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Grey Wolf

8/6/2013 12:30:45 AM

Allah always comes first.

Ken Alden

8/1/2013 12:29:01 AM

The slogan; "For 'God and Country' tells it all! Ones belif in a Devine entity and man's love for his country are inseparable!

Dave Chapman

7/14/2013 8:58:44 AM

@DutchTurk Janicar: Stop trotting out the 20,000 number, it's not helping your cause since it was so obviously made up!! The special 'miting' you keep going on about cannot be compared either. Apples and cow-pat. Taksim spread over a month with little co-ordination as such, spontaneous movement, with constant fear of gas/canon. The latter was a one-off, sponsored with free transport and no doubt, a deal of coercion. You better make some room in Holland..millions more will be running again

Hans-Joachim "Terrorist" Zierke

7/12/2013 12:42:53 AM

mara mcglothin, figures for 2008: 76% Christians, 3,8% other religions, 15% no religion, 5.2% answer refused (US Census). The share of other religions is considerably higher in Germany than in the USA, but you are right, that Christianity comes in a wealth of different flavours in the USA, something that we don't have to this extent over here.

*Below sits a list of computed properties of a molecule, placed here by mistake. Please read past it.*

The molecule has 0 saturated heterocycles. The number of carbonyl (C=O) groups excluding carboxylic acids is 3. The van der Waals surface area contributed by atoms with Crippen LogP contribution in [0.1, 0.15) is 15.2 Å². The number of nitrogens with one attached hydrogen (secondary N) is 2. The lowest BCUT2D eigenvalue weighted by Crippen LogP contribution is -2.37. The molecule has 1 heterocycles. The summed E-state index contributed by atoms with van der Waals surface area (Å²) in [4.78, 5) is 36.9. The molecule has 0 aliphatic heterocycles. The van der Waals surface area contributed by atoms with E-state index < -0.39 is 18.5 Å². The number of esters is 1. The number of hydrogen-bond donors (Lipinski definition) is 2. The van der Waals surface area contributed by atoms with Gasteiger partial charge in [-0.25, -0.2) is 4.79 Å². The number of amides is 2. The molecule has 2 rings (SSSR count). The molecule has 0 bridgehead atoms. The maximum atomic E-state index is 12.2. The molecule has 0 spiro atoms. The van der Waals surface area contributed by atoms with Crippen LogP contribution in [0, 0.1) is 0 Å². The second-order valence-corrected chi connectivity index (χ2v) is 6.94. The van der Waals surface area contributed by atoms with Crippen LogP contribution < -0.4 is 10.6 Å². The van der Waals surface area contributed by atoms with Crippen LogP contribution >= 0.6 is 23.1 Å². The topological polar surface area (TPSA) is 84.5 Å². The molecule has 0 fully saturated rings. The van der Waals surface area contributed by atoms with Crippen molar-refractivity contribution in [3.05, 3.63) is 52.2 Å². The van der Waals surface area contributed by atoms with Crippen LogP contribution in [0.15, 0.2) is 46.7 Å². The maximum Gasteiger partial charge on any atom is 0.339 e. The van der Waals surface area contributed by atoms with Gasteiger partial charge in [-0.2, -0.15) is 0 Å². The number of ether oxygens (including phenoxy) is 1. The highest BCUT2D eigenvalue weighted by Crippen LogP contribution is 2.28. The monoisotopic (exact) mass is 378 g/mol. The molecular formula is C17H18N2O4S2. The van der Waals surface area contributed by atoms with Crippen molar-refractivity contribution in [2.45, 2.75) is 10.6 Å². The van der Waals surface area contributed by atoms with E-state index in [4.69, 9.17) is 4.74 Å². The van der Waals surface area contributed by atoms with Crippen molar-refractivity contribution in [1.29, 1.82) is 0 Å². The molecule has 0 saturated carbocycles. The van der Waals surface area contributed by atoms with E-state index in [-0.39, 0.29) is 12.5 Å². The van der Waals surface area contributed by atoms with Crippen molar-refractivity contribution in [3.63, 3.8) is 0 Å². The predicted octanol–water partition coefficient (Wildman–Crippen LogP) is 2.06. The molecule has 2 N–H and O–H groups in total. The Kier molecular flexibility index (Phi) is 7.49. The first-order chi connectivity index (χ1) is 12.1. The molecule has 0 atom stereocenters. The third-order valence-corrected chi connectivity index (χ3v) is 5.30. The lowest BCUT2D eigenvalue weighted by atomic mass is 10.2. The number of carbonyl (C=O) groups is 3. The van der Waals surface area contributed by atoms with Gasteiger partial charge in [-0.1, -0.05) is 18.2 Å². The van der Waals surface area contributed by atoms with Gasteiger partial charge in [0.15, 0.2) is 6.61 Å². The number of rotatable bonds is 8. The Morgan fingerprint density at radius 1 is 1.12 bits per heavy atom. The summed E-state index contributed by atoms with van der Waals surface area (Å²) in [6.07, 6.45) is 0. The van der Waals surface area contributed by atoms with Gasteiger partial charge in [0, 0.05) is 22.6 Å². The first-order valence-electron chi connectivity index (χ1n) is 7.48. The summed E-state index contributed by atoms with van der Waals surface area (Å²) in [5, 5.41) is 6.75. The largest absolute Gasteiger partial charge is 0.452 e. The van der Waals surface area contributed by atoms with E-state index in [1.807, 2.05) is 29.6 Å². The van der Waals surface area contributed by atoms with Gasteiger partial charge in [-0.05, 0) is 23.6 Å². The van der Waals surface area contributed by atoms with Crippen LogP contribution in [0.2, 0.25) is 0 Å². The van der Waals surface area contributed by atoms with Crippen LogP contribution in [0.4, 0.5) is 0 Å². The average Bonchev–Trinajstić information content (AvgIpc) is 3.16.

mara mcglothin

7/11/2013 4:32:05 PM

HANS And I'll bet that when Americans are polled, you will find they represent many different religions and many different denominations within those faiths.

Hans-Joachim "Terrorist" Zierke

7/11/2013 8:46:13 AM

Suhail Shafi, it would be a powerful confirmation of German prejudice, but … nobody noticed, not even our Islamophobes. An error of yours: At this moment, about 58% of the Germans are still members of a Christian church. In some way, you are right nonetheless: When polled, 21% of the Germans will answer, that religion is very important (Britain: 17%, France: 13%). That's quite a difference to the USA, where you will get a 50% result.

Suhail Shafi

7/10/2013 5:59:34 PM

Try not to be too surprised if the Germans go berserk over this one. Most Germans nowadays are atheists but incredibly see the presence of non Christian immigrants in their country as a threat to their supposedly Christian heritage. The very mention of God from a Turk would be offensive to them.

Hans-Joachim "Terrorist" Zierke

7/10/2013 1:04:44 AM

Mehmet Ungrateful, about 25000. The figures were boosted a little bit in Turkish media, because the Anti-Erdoğan protest in Cologne had attracted a lot more people.

constantinos kio

7/10/2013 12:22:26 AM

my dutch friend you forgot that in this world god bless only america, in the other hand just listen to people who dont agree with you that sharia will be the future for europe and turkey , people want other future for their kids , thats why your father mooved in holand. for a better free future

Mork

7/9/2013 9:27:33 PM

Murat I agree with you that the MEB creates the national curriculum but you asked for a Turkish Law, criminal, civil or otherwise, that discriminates on the basis of religion, ethnicity or race. OK try article 3 of the family name law that bans the use of surnames belonging to foreign nations and races (both ethnicity and race covered in that one) + more which won't fit in here unfortunately